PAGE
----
Mother, Surgeons, Talk about Pulse Shooting at Coalition Fundraiser

Mother, Surgeons, Talk about Pulse Shooting at Coalition Fundraiser

A mother whose son was killed in the Pulse nightclub shooting and two surgeons who treated victims shared their stories on Friday night at an Orlando fundraiser to support common-sense gun control laws.

“Power, Purpose & Policy: An Evening to Prevent Gun Violence” was sponsored by the Florida Coalition to Prevent Gun Violence, led by the League of Women Voters of Florida. Nearly $15,000 was raised by the end of the evening, with more expected to pour in, according to Pamela Goodman, president of the statewide League. The goal is to advocate for state legislators to ban assault weapons and strengthen background checks, as have a number of other states.

The absurdity of our gun laws and culture were brought home by Christine Leinonen, whose 32-year-old son, Christopher, and his partner were killed at Pulse.

“He was shot nine times,” said Leinonen, a lawyer and former police officer. “When I was in law enforcement, I had to go through weapons training four times year,” she said, noting the guns she carried were far less powerful than the assault weapon used at Pulse, which killed 49 people in the most deadly massacre in modern U.S. history. “But he could just walk into a store and buy this powerful assault weapon.”

“This is solvable,” she continued, “through common-sense gun control measures.’’

Leinonen also has a message for the NRA and others who fight reasonable measures by citing the Second Amendment without acknowledging the spirit of its intent.

“I love the U.S. Constitution. I love everything about it – every period, dash and comma – including the Second Amendment,” she said. “But read the first four words of that amendment: “A well-regulated militia …”

Dr. Marcus Levy, a pediatric surgeon at Orlando Health, and Dr. Joshua Corsa, senior surgical resident at ORMC, experienced the aftermath of the shooting from a very different perspective than Leinonen, but their stories were no less moving. The screaming, the blood, the suffering, the sheer numbers, will stay with them forever, they said.

Levy, who noted that all of the victims who had surgery survived, treated victims during the first wave of treatment, meaning those who made it to the hospital before law enforcement entered the nightclub. Since that night, he’s been gathering statistics on how the United States has spent millions, even billions, of dollars on safety concerns in other areas to great effect. But no such efforts are being made on gun control. For instance, over the decades, the U.S. has seen escalating regulations on seat belts, braking systems and airbags for cars. But no such efforts or funding are being made toward gun safety.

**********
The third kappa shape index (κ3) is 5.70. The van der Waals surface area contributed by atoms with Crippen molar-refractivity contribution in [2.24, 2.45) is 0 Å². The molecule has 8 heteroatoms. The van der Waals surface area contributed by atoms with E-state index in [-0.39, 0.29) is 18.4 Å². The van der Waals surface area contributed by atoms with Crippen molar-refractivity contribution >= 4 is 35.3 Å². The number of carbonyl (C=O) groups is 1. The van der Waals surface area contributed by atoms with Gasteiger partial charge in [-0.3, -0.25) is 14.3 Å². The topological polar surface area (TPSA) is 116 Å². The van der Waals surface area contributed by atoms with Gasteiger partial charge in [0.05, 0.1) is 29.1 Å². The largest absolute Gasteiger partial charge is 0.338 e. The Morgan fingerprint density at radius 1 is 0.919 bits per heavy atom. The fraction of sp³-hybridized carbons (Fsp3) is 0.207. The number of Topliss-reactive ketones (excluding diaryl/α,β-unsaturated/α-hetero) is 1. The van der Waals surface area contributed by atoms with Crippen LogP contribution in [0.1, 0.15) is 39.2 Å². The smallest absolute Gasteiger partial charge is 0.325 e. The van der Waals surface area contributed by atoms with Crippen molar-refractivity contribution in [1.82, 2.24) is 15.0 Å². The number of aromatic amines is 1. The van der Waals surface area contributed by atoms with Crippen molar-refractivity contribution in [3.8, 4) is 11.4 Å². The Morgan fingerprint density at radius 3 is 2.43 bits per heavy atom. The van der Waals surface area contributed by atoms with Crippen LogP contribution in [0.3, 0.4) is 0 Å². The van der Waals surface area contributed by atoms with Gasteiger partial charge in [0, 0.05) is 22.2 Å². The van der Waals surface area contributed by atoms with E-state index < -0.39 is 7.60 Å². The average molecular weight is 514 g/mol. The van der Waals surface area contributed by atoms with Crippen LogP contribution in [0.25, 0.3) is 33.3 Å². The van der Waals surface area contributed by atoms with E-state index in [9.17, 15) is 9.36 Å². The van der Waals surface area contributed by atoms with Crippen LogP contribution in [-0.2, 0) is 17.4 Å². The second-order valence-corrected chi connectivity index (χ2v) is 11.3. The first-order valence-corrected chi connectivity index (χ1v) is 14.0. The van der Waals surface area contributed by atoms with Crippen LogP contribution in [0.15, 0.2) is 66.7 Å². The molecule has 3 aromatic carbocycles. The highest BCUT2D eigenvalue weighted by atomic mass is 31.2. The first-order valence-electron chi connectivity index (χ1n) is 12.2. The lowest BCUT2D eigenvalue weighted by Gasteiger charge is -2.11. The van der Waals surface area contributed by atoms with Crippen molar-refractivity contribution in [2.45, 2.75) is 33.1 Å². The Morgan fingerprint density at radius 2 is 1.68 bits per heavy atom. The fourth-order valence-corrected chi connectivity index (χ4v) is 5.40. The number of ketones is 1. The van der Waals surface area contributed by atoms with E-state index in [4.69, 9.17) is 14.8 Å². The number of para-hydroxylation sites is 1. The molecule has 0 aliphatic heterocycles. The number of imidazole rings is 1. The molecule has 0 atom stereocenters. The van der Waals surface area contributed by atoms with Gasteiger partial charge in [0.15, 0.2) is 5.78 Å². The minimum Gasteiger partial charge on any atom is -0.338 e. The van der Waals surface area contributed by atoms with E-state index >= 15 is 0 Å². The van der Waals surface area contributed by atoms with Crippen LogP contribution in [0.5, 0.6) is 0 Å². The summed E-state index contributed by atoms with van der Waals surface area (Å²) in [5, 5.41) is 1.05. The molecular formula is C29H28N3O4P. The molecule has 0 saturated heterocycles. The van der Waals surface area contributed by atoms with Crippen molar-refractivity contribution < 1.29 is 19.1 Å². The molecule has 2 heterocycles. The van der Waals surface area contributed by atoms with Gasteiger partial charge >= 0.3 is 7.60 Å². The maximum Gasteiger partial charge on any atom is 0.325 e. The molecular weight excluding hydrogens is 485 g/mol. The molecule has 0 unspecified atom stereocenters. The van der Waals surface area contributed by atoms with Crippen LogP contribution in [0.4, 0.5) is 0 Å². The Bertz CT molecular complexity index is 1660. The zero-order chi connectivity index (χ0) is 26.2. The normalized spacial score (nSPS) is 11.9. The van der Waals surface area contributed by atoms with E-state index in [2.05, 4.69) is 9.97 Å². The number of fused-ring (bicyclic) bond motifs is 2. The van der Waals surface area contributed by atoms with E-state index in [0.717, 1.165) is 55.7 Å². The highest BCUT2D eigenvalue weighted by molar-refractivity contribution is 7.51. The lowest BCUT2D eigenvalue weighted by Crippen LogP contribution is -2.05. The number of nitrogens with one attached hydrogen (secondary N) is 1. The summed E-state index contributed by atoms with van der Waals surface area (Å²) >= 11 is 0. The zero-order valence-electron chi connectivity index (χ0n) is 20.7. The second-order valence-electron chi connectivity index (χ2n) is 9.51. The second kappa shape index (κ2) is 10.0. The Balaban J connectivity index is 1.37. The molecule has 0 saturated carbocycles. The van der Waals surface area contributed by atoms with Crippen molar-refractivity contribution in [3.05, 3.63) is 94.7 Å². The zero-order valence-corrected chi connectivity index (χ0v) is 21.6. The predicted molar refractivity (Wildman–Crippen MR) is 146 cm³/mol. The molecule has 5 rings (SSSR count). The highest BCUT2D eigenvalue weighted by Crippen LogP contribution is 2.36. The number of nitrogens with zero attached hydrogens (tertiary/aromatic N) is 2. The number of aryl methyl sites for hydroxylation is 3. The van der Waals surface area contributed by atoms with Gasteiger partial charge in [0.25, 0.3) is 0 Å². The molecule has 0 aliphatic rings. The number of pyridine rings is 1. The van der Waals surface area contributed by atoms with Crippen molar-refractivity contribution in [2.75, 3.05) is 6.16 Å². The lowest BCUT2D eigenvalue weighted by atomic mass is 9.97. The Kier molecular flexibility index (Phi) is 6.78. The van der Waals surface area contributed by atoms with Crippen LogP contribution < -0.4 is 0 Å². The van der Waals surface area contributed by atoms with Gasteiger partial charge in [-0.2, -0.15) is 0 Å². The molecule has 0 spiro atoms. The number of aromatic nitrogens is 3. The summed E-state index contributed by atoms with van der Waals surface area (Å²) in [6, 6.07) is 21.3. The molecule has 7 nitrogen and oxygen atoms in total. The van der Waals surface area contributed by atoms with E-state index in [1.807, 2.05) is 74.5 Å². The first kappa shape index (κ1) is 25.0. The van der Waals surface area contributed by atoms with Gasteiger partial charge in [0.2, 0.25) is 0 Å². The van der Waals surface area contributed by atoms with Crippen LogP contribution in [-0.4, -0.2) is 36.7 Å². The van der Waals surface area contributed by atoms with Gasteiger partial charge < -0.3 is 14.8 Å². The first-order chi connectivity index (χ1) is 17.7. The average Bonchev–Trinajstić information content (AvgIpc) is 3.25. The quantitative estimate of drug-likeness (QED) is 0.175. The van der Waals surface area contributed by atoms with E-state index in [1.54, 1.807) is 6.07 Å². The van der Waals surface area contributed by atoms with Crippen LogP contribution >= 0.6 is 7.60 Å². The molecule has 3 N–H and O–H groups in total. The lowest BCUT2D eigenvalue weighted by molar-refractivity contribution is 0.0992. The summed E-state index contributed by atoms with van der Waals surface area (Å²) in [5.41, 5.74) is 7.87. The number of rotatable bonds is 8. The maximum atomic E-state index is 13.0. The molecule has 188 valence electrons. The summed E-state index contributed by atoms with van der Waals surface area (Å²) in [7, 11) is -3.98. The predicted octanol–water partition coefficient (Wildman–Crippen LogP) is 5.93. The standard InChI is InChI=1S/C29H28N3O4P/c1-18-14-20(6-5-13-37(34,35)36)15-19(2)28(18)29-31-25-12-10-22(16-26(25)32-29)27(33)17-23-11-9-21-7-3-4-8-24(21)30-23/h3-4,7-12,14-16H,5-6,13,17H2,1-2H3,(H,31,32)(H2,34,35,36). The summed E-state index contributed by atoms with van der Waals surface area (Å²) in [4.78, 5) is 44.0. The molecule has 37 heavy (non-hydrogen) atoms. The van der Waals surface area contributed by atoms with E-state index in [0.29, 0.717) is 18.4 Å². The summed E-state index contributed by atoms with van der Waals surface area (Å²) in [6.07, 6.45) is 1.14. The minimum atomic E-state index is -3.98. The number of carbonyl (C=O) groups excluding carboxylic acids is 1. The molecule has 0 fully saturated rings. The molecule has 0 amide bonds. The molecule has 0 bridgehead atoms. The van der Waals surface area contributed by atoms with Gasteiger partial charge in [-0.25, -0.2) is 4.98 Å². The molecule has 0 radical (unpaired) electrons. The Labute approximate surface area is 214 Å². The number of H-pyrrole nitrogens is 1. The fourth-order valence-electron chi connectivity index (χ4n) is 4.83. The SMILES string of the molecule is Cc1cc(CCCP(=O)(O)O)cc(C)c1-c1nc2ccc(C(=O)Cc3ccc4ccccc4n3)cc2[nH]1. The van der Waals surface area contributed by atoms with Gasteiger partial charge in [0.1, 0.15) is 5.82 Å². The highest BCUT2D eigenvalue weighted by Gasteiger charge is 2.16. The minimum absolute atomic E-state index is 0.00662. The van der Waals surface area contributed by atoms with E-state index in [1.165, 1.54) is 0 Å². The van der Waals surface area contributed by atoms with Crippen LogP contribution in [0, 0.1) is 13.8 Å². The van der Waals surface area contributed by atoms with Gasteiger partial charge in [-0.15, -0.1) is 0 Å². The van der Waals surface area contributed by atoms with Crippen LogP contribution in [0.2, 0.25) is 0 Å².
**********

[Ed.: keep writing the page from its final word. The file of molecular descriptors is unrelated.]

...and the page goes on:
“Funding research saves lives,” he said.

Maybe if people in power had seen what Levy did when he stepped out of the hospital, things would be different.

“Usually you might see one medical examiner van. But what I saw was one medical examiner van after another medical examiner van after another medical examiner van…”

Corsa became one of the faces of the Pulse tragedy when he chose to wear his blood-soaked shoes from that night until the last hospitalized victim was healing. He worked for 30 hours straight, through the first and second wave.

A combat veteran, he said assault rifles inflict the same injuries as combat weapons.

“It was the worst day of my life. But I saw a lot of courage, the courage of survivors.”

He also noted, however, that day-to-day, assault-style weapons are killing and maiming people in our community. It is, in fact, so common that it doesn’t get news coverage. He pointed to a recent incident where 11 people were shot by these weapons in Orlando within 12 hours.

He called for rational discourse on the issue of gun control, saying, “It leaves holes in bodies, holes in families and a hole in our community.”

The Florida Coalition to Prevent Gun Violence was developed after the shooting and quickly grew to include more than 100 local, state and national organizations. It includes such diverse groups as Equality Florida, Quakers of Orlando, Hispanic Federation, Interfaith Council of Central Florida, Campaign to Keep Guns Off Campus, Florida PTA, and Doctors for America.




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